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 Table of Contents  
CONFERENCE HIGHLIGHTS
Year : 2020  |  Volume : 12  |  Issue : 1  |  Page : 62-67

The 8th Diabetes and Ramadan International Alliance Conference: January 23–24, 2020, Dubai, United Arab Emirates


1 Rashid Center for Diabetes and Research, Ajman, UAE
2 Department of Endocrinology, Al Qassimi Hospital, Sharjah, UAE
3 Department of Endocrinology, Mediclinic Airport Road Hospital, Abu Dhabi; Department of Medicine, Dubai Medical College, Dubai, UAE

Date of Submission03-Feb-2020
Date of Decision08-Feb-2020
Date of Acceptance10-Feb-2020
Date of Web Publication13-Mar-2020

Correspondence Address:
Sami Kenz
Rashid Center for Diabetes and Research, Ajman
UAE
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Source of Support: None, Conflict of Interest: None


DOI: 10.4103/ijmbs.ijmbs_8_20

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  Abstract 


The 8th Ramadan and Diabetes International Alliance Annual Conference was held over 2 days on January 24th and 25th in Dubai, United Arab Emirates. The program included six sessions in total. The three states of the art lectures addressed (a) an overview of the current knowledge on insulin therapy during Ramadan, (b) journey of diabetes from EPIDIAR, to CREED and ending by DAR-MENA-T2DM, and (c) feasibility and management of fasting after bariatric surgery. Sessions on the 1st day considered four themes spanning from the impact of Ramadan on physical and mental well-being, efficacy and safety of newer antidiabetic medications during Ramadan, adherence to medications for diabetes and hypothyroidism, and the safety of Ramadan fasting in high-risk groups (cardiovascular and renal). The 2nd day started with a session on bridging the gap between physicians and religious scholars, including a live question and answer session “ask the imam.” The rest of the sessions covered management of type 1 diabetes during Ramadan, patients and doctors perceptions of fasting from various regions and finally a scientific session on nutrition and weight management during Ramadan. RaD activities seem to develop progressively in variety and quality of content and also far-reaching audiences and participants.

Keywords: Diabetes, ethnicity, fasting, hyperglycemia, hypoglycemia, Muslims, Ramadan, safety


How to cite this article:
Kenz S, Abusahmin H, Elmalti A, Beshyah SA. The 8th Diabetes and Ramadan International Alliance Conference: January 23–24, 2020, Dubai, United Arab Emirates. Ibnosina J Med Biomed Sci 2020;12:62-7

How to cite this URL:
Kenz S, Abusahmin H, Elmalti A, Beshyah SA. The 8th Diabetes and Ramadan International Alliance Conference: January 23–24, 2020, Dubai, United Arab Emirates. Ibnosina J Med Biomed Sci [serial online] 2020 [cited 2020 Apr 2];12:62-7. Available from: http://www.ijmbs.org/text.asp?2020/12/1/62/280655




  Introduction Top


Fasting is prescribed on adult Muslims during this month from just before dawn to just after sunset.[1] This daytime fasting forbids the consumption of food and drink as well as oral and injected medications in addition to smoking and sexual intercourse. Depending on the season and geographic location, each period of fasting may last for up to 20 h. Although fasting is obligatory for all Muslim adults, certain groups are exempted. The relevant aspect of medical practice is that “being ill” is one of the justifications for people not to abide by observing the fast.[1] This may include some individuals with diabetes. Estimates suggest that there are 148 million Muslims living with diabetes worldwide. Good quality research and evidence-based approach have been repeatedly called for.[2],[3]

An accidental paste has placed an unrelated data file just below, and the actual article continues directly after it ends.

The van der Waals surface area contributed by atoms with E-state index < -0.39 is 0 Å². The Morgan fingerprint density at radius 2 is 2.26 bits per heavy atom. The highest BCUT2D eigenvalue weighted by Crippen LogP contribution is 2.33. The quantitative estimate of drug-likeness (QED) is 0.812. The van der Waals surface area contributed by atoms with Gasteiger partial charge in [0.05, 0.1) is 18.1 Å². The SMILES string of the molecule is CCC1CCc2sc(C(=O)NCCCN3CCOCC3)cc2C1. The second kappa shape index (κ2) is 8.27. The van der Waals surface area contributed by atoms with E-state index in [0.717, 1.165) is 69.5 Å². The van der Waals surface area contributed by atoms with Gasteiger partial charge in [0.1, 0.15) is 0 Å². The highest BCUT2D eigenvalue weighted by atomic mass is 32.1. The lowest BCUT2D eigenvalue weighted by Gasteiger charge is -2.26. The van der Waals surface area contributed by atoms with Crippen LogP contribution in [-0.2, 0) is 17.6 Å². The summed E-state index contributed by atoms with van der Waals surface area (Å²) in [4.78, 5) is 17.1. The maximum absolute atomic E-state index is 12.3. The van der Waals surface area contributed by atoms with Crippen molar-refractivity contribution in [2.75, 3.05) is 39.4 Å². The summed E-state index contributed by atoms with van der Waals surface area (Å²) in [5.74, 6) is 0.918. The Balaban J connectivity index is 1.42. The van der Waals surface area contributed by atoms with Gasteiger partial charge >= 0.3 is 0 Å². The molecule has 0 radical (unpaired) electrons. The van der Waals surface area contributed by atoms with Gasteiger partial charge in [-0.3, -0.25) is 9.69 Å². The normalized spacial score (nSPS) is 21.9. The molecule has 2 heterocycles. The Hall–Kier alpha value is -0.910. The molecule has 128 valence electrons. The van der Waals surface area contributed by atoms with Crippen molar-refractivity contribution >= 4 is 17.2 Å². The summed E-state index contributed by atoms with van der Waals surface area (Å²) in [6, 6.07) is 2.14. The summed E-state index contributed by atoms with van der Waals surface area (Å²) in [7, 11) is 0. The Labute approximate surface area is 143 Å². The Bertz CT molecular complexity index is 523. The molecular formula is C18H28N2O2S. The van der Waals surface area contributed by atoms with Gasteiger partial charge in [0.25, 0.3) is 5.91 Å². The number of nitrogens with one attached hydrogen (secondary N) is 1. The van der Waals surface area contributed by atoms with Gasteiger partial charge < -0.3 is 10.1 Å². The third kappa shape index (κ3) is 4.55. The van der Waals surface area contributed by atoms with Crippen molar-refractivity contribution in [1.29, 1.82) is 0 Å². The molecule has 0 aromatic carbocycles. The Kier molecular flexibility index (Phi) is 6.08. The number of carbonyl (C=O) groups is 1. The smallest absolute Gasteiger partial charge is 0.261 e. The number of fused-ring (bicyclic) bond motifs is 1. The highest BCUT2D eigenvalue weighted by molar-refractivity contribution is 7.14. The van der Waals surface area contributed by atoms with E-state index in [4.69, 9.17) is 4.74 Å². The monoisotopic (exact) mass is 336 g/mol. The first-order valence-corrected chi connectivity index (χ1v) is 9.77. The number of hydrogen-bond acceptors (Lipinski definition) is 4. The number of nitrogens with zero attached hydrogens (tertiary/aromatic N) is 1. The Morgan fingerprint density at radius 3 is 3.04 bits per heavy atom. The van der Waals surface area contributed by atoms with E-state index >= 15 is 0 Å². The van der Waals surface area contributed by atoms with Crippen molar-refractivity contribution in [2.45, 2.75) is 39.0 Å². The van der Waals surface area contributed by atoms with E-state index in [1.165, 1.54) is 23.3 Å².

The Diabetes and Ramadan International Alliance Top


Diabetes and Ramadan (DaR) International Alliance was formed in January 2013. DaR engages stakeholders of known professional groups to raise awareness of managing diabetes during Ramadan.[4] This led to collaborations with other interested organizations in particular IDF Africa Region and Europe Diabetes UK. DaR International Alliance works with many of those involved with the management of diabetes during Ramadan fasting to make it a safe and enjoyable month for those who observe it. Perhaps the most prominent activities were its annual meeting and the recent guidelines.[5]

DaR aims to enhance understanding of how best to manage diabetes during the month of Ramadan by uniting healthcare professionals, patient associations, Muslim societies, public and private stakeholders in education, and research. In addition to several local and national conferences, since its inception, DaR held 7 international conferences. The 8th DaR International Alliance Annual Conference was held over 2 days on of January 24th and 25th in Dubai, United Arab Emirates. It was attended by 643 delegates and involved 43 speakers and moderators.


  Conference Highlights Top


The state of the art lectures